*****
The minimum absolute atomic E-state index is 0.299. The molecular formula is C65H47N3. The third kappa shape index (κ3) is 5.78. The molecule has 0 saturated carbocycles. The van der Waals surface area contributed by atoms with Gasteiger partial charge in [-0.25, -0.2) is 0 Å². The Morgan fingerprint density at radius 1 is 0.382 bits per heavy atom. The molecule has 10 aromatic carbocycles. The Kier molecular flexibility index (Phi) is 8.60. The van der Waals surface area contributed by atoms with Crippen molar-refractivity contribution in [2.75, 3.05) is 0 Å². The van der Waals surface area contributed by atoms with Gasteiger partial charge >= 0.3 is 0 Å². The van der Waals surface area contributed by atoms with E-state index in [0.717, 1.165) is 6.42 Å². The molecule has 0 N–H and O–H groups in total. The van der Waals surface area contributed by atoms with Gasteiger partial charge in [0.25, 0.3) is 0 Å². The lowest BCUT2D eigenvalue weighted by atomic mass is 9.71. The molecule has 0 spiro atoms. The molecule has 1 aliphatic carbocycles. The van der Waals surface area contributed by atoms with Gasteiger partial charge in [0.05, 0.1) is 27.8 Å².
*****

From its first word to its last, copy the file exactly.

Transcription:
The minimum absolute atomic E-state index is 0.299. The molecular formula is C65H47N3. The third kappa shape index (κ3) is 5.78. The molecule has 0 saturated carbocycles. The van der Waals surface area contributed by atoms with Gasteiger partial charge in [-0.25, -0.2) is 0 Å². The Morgan fingerprint density at radius 1 is 0.382 bits per heavy atom. The molecule has 10 aromatic carbocycles. The Kier molecular flexibility index (Phi) is 8.60. The van der Waals surface area contributed by atoms with Crippen molar-refractivity contribution in [2.75, 3.05) is 0 Å². The van der Waals surface area contributed by atoms with Gasteiger partial charge >= 0.3 is 0 Å². The van der Waals surface area contributed by atoms with E-state index in [0.717, 1.165) is 6.42 Å². The molecule has 0 N–H and O–H groups in total. The van der Waals surface area contributed by atoms with Gasteiger partial charge in [0.25, 0.3) is 0 Å². The lowest BCUT2D eigenvalue weighted by atomic mass is 9.71. The molecule has 0 spiro atoms. The molecule has 1 aliphatic carbocycles. The van der Waals surface area contributed by atoms with Gasteiger partial charge in [0.05, 0.1) is 27.8 Å².